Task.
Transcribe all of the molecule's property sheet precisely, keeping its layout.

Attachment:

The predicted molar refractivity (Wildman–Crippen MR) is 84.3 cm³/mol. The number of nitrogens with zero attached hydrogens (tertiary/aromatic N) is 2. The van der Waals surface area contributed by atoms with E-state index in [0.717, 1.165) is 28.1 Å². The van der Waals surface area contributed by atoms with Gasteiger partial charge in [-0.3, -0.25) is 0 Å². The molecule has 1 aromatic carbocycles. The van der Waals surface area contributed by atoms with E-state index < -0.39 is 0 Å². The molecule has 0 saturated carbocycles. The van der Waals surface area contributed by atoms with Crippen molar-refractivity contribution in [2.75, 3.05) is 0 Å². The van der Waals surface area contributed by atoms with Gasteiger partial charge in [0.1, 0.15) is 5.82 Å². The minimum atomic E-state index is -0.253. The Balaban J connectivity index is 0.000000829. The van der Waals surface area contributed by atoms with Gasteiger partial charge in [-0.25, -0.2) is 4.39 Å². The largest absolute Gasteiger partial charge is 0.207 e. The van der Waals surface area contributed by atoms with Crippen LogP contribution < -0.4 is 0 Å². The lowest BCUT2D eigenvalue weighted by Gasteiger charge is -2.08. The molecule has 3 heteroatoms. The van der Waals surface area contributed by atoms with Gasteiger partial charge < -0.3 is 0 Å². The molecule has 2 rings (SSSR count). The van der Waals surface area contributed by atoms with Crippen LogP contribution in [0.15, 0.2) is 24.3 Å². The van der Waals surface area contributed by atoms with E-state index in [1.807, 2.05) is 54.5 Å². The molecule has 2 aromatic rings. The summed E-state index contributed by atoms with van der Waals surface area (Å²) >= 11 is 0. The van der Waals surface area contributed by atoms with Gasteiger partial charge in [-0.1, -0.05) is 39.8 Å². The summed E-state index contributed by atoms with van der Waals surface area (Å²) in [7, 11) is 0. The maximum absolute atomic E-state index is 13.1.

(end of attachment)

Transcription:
The predicted molar refractivity (Wildman–Crippen MR) is 84.3 cm³/mol. The number of nitrogens with zero attached hydrogens (tertiary/aromatic N) is 2. The van der Waals surface area contributed by atoms with E-state index in [0.717, 1.165) is 28.1 Å². The van der Waals surface area contributed by atoms with Gasteiger partial charge in [-0.3, -0.25) is 0 Å². The molecule has 1 aromatic carbocycles. The van der Waals surface area contributed by atoms with E-state index < -0.39 is 0 Å². The molecule has 0 saturated carbocycles. The van der Waals surface area contributed by atoms with Crippen molar-refractivity contribution in [2.75, 3.05) is 0 Å². The van der Waals surface area contributed by atoms with Gasteiger partial charge in [0.1, 0.15) is 5.82 Å². The minimum atomic E-state index is -0.253. The Balaban J connectivity index is 0.000000829. The van der Waals surface area contributed by atoms with Gasteiger partial charge in [-0.25, -0.2) is 4.39 Å². The largest absolute Gasteiger partial charge is 0.207 e. The van der Waals surface area contributed by atoms with Crippen LogP contribution < -0.4 is 0 Å². The lowest BCUT2D eigenvalue weighted by Gasteiger charge is -2.08. The molecule has 3 heteroatoms. The van der Waals surface area contributed by atoms with Gasteiger partial charge < -0.3 is 0 Å². The molecule has 2 rings (SSSR count). The van der Waals surface area contributed by atoms with Crippen LogP contribution in [0.15, 0.2) is 24.3 Å². The van der Waals surface area contributed by atoms with E-state index in [1.807, 2.05) is 54.5 Å². The molecule has 2 aromatic rings. The summed E-state index contributed by atoms with van der Waals surface area (Å²) >= 11 is 0. The van der Waals surface area contributed by atoms with Gasteiger partial charge in [-0.1, -0.05) is 39.8 Å². The summed E-state index contributed by atoms with van der Waals surface area (Å²) in [7, 11) is 0. The maximum absolute atomic E-state index is 13.1.